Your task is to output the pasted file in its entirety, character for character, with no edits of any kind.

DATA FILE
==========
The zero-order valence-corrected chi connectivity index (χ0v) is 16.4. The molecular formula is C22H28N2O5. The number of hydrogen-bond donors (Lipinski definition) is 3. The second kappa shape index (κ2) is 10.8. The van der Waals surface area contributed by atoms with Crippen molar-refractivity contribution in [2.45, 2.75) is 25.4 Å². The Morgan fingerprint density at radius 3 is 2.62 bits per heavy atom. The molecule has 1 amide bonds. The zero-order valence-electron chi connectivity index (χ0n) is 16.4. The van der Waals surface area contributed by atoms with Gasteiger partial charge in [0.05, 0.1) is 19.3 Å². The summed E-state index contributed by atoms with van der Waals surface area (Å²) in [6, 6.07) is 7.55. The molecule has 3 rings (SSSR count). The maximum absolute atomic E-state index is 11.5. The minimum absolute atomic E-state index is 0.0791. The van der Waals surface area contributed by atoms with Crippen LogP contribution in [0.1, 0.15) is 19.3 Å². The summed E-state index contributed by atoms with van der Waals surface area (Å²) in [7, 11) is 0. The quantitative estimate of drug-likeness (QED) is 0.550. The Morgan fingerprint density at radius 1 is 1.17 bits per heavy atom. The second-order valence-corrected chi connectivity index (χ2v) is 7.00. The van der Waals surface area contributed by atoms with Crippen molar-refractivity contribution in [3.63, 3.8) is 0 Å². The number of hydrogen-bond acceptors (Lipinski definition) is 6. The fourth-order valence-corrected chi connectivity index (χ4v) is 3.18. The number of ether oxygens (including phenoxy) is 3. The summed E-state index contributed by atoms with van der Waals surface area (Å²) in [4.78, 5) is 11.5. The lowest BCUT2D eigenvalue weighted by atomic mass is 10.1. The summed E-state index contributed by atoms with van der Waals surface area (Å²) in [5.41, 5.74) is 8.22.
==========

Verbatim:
The zero-order valence-corrected chi connectivity index (χ0v) is 16.4. The molecular formula is C22H28N2O5. The number of hydrogen-bond donors (Lipinski definition) is 3. The second kappa shape index (κ2) is 10.8. The van der Waals surface area contributed by atoms with Crippen molar-refractivity contribution in [2.45, 2.75) is 25.4 Å². The Morgan fingerprint density at radius 3 is 2.62 bits per heavy atom. The molecule has 1 amide bonds. The zero-order valence-electron chi connectivity index (χ0n) is 16.4. The van der Waals surface area contributed by atoms with Gasteiger partial charge in [0.05, 0.1) is 19.3 Å². The summed E-state index contributed by atoms with van der Waals surface area (Å²) in [6, 6.07) is 7.55. The molecule has 3 rings (SSSR count). The maximum absolute atomic E-state index is 11.5. The minimum absolute atomic E-state index is 0.0791. The van der Waals surface area contributed by atoms with Crippen LogP contribution in [0.1, 0.15) is 19.3 Å². The summed E-state index contributed by atoms with van der Waals surface area (Å²) in [7, 11) is 0. The quantitative estimate of drug-likeness (QED) is 0.550. The Morgan fingerprint density at radius 1 is 1.17 bits per heavy atom. The second-order valence-corrected chi connectivity index (χ2v) is 7.00. The van der Waals surface area contributed by atoms with Crippen molar-refractivity contribution in [3.63, 3.8) is 0 Å². The number of hydrogen-bond acceptors (Lipinski definition) is 6. The fourth-order valence-corrected chi connectivity index (χ4v) is 3.18. The number of ether oxygens (including phenoxy) is 3. The summed E-state index contributed by atoms with van der Waals surface area (Å²) in [4.78, 5) is 11.5. The lowest BCUT2D eigenvalue weighted by atomic mass is 10.1. The summed E-state index contributed by atoms with van der Waals surface area (Å²) in [5.41, 5.74) is 8.22.